Defenders of Obama will attempt to pin the blame on his predecessor, President Bush, and on intransigent Tea Party radicals in the current Congress. But that would leave out the part in between. For his first two years in office, Obama’s party controlled both chambers of Congress – for part of that period, he had a filibuster proof majority in the Senate. During that time period, he and his fellow Democrats could have passed his supposedly ideal, long-term, deficit-reduction package -- one that represented a “balanced approach” between spending cuts and tax increases. It also could have delayed the deficit reduction for several years, so it wouldn’t have affected the current weak economy or the “investments” he considers crucial. Forget about actually accomplishing serious deficit reduction -- he didn’t even attempt it.

But what did he attempt? Well, his health care reform plan, but don't call it Obama-care because that's uncivil you baby-eating Teatard terrorist.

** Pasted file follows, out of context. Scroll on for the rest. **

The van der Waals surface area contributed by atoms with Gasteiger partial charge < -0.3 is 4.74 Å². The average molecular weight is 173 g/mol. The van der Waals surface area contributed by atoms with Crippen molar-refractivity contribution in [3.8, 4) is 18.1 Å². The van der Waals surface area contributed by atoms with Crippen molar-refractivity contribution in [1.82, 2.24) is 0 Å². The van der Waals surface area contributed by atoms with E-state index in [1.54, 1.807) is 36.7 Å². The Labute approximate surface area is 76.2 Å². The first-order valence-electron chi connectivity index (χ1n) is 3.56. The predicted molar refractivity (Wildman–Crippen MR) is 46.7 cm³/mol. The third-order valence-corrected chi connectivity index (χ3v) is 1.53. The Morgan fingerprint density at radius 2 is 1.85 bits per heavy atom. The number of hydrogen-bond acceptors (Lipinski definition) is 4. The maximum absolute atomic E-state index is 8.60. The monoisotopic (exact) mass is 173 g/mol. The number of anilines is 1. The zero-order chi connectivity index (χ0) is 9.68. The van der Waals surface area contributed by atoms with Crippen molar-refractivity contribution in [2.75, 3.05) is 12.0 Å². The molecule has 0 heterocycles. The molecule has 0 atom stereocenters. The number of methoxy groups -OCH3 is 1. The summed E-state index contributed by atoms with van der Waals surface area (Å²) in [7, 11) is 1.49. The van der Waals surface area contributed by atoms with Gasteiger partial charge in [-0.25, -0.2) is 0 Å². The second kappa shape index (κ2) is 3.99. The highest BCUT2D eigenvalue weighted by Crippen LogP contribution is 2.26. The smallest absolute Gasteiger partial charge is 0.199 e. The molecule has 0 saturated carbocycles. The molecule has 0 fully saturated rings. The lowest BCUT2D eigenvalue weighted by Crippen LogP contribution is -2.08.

And Frank J, Flemming realizes that maybe the future should bear our debt burden.

Let’s look at this logically. There are three groups who could possibly pay our debt: People of the present, people of the past, and people of the future. Basically, the extremists are arguing that people of the present should pay for the debt, but that’s obviously insane. For one thing, the national debt is currently over 14 trillion dollars, and we don’t have that kind of money. If we were to even think of paying it down, we’d have to cut spending, when right now we need to be spending even more. That first trillion of stimulus money didn’t turn the economy around, so we clearly need to spend another trillion. And probably another trillion after that. Because that will create jobs by… well, I’m not sure how jobs are created. Ask Paul Krugman; he’ll explain it to you.

And the best part is that the future people can send their debt even further into the future.

But maybe it's not all bad...